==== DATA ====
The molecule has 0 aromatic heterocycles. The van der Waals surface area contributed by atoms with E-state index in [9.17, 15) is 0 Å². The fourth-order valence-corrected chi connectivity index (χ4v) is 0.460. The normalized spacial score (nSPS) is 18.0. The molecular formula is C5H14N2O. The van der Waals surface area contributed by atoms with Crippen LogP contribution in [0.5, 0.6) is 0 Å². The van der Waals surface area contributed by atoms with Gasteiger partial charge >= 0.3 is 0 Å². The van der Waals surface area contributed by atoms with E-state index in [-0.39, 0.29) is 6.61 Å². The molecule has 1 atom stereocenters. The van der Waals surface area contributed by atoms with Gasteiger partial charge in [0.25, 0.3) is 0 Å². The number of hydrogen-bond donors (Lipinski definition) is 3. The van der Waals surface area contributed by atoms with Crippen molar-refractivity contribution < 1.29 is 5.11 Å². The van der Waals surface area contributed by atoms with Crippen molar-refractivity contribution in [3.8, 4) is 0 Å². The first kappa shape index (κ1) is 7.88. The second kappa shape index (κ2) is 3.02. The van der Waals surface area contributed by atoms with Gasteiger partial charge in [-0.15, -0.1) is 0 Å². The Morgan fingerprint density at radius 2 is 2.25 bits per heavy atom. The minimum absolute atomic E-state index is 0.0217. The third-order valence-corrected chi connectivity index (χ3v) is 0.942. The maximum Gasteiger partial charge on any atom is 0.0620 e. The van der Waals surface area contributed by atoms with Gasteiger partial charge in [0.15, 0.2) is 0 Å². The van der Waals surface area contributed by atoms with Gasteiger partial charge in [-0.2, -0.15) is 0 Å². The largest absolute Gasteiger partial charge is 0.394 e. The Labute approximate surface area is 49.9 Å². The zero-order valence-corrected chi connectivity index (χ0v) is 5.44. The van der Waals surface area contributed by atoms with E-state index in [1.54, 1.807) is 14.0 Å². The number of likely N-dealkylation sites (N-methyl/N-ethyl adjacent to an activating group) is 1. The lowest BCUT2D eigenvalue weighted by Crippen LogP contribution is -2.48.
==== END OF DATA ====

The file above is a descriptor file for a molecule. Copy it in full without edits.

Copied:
The molecule has 0 aromatic heterocycles. The van der Waals surface area contributed by atoms with E-state index in [9.17, 15) is 0 Å². The fourth-order valence-corrected chi connectivity index (χ4v) is 0.460. The normalized spacial score (nSPS) is 18.0. The molecular formula is C5H14N2O. The van der Waals surface area contributed by atoms with Crippen LogP contribution in [0.5, 0.6) is 0 Å². The van der Waals surface area contributed by atoms with Gasteiger partial charge >= 0.3 is 0 Å². The van der Waals surface area contributed by atoms with E-state index in [-0.39, 0.29) is 6.61 Å². The molecule has 1 atom stereocenters. The van der Waals surface area contributed by atoms with Gasteiger partial charge in [0.25, 0.3) is 0 Å². The number of hydrogen-bond donors (Lipinski definition) is 3. The van der Waals surface area contributed by atoms with Crippen molar-refractivity contribution < 1.29 is 5.11 Å². The van der Waals surface area contributed by atoms with Crippen molar-refractivity contribution in [3.8, 4) is 0 Å². The first kappa shape index (κ1) is 7.88. The second kappa shape index (κ2) is 3.02. The van der Waals surface area contributed by atoms with Gasteiger partial charge in [-0.15, -0.1) is 0 Å². The Morgan fingerprint density at radius 2 is 2.25 bits per heavy atom. The minimum absolute atomic E-state index is 0.0217. The third-order valence-corrected chi connectivity index (χ3v) is 0.942. The maximum Gasteiger partial charge on any atom is 0.0620 e. The van der Waals surface area contributed by atoms with Gasteiger partial charge in [0.15, 0.2) is 0 Å². The van der Waals surface area contributed by atoms with Gasteiger partial charge in [-0.2, -0.15) is 0 Å². The largest absolute Gasteiger partial charge is 0.394 e. The Labute approximate surface area is 49.9 Å². The zero-order valence-corrected chi connectivity index (χ0v) is 5.44. The van der Waals surface area contributed by atoms with E-state index in [1.54, 1.807) is 14.0 Å². The number of likely N-dealkylation sites (N-methyl/N-ethyl adjacent to an activating group) is 1. The lowest BCUT2D eigenvalue weighted by Crippen LogP contribution is -2.48.